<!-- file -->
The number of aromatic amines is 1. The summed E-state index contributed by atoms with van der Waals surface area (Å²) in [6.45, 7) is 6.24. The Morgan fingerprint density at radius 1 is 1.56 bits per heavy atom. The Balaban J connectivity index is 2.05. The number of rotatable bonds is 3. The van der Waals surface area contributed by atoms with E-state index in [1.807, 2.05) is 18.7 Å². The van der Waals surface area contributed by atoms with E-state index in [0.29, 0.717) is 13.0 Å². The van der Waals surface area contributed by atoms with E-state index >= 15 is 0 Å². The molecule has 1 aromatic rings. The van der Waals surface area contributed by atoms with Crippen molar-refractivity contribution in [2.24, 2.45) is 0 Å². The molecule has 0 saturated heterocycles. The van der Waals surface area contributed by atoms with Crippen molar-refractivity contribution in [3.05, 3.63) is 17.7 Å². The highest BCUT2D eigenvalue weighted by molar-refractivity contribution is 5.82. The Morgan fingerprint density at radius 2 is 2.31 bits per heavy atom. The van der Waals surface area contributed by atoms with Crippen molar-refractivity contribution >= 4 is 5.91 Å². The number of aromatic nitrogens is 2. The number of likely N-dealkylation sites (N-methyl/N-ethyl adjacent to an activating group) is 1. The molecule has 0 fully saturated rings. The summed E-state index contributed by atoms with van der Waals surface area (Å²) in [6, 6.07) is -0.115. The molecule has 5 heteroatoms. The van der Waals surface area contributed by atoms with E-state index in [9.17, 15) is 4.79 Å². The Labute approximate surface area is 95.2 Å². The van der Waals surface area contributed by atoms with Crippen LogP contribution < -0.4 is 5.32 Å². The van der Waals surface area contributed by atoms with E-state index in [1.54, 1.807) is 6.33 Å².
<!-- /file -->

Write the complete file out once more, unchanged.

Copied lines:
The number of aromatic amines is 1. The summed E-state index contributed by atoms with van der Waals surface area (Å²) in [6.45, 7) is 6.24. The Morgan fingerprint density at radius 1 is 1.56 bits per heavy atom. The Balaban J connectivity index is 2.05. The number of rotatable bonds is 3. The van der Waals surface area contributed by atoms with E-state index in [1.807, 2.05) is 18.7 Å². The van der Waals surface area contributed by atoms with E-state index in [0.29, 0.717) is 13.0 Å². The van der Waals surface area contributed by atoms with E-state index >= 15 is 0 Å². The molecule has 1 aromatic rings. The van der Waals surface area contributed by atoms with Crippen molar-refractivity contribution in [2.24, 2.45) is 0 Å². The molecule has 0 saturated heterocycles. The van der Waals surface area contributed by atoms with Crippen molar-refractivity contribution in [3.05, 3.63) is 17.7 Å². The highest BCUT2D eigenvalue weighted by molar-refractivity contribution is 5.82. The Morgan fingerprint density at radius 2 is 2.31 bits per heavy atom. The van der Waals surface area contributed by atoms with Crippen molar-refractivity contribution >= 4 is 5.91 Å². The number of aromatic nitrogens is 2. The number of likely N-dealkylation sites (N-methyl/N-ethyl adjacent to an activating group) is 1. The molecule has 0 fully saturated rings. The summed E-state index contributed by atoms with van der Waals surface area (Å²) in [6, 6.07) is -0.115. The molecule has 5 heteroatoms. The van der Waals surface area contributed by atoms with E-state index in [9.17, 15) is 4.79 Å². The Labute approximate surface area is 95.2 Å². The van der Waals surface area contributed by atoms with Crippen LogP contribution < -0.4 is 5.32 Å². The van der Waals surface area contributed by atoms with E-state index in [1.54, 1.807) is 6.33 Å².